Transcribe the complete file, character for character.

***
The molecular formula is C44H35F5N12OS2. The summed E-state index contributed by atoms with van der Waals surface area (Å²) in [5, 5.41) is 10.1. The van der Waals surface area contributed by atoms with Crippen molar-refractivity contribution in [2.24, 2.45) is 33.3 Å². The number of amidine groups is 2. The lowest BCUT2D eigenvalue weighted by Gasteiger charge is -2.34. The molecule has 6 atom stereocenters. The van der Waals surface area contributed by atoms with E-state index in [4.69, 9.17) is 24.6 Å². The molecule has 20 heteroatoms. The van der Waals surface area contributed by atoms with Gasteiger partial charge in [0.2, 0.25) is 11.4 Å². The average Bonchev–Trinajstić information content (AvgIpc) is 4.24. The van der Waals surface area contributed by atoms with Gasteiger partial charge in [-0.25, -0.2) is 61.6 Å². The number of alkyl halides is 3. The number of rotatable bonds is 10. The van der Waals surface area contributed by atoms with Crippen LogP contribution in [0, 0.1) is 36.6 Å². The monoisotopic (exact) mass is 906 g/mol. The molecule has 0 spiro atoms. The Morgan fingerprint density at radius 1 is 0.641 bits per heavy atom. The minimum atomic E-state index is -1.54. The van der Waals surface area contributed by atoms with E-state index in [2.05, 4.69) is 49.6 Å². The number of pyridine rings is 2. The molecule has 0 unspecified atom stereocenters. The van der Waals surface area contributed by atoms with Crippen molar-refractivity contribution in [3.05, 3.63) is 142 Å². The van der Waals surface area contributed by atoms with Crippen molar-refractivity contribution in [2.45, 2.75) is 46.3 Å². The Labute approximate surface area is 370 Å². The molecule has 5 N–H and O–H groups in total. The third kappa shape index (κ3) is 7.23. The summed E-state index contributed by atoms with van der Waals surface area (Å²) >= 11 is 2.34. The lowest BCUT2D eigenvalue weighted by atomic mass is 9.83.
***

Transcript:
The molecular formula is C44H35F5N12OS2. The summed E-state index contributed by atoms with van der Waals surface area (Å²) in [5, 5.41) is 10.1. The van der Waals surface area contributed by atoms with Crippen molar-refractivity contribution in [2.24, 2.45) is 33.3 Å². The number of amidine groups is 2. The lowest BCUT2D eigenvalue weighted by Gasteiger charge is -2.34. The molecule has 6 atom stereocenters. The van der Waals surface area contributed by atoms with E-state index in [4.69, 9.17) is 24.6 Å². The molecule has 20 heteroatoms. The van der Waals surface area contributed by atoms with Gasteiger partial charge in [0.2, 0.25) is 11.4 Å². The average Bonchev–Trinajstić information content (AvgIpc) is 4.24. The van der Waals surface area contributed by atoms with Gasteiger partial charge in [-0.25, -0.2) is 61.6 Å². The number of alkyl halides is 3. The number of rotatable bonds is 10. The van der Waals surface area contributed by atoms with Crippen LogP contribution in [0, 0.1) is 36.6 Å². The monoisotopic (exact) mass is 906 g/mol. The molecule has 0 spiro atoms. The Morgan fingerprint density at radius 1 is 0.641 bits per heavy atom. The minimum atomic E-state index is -1.54. The van der Waals surface area contributed by atoms with E-state index in [2.05, 4.69) is 49.6 Å². The number of pyridine rings is 2. The molecule has 0 unspecified atom stereocenters. The van der Waals surface area contributed by atoms with Crippen molar-refractivity contribution in [3.05, 3.63) is 142 Å². The van der Waals surface area contributed by atoms with Crippen molar-refractivity contribution in [2.45, 2.75) is 46.3 Å². The Labute approximate surface area is 370 Å². The molecule has 5 N–H and O–H groups in total. The third kappa shape index (κ3) is 7.23. The summed E-state index contributed by atoms with van der Waals surface area (Å²) >= 11 is 2.34. The lowest BCUT2D eigenvalue weighted by atomic mass is 9.83.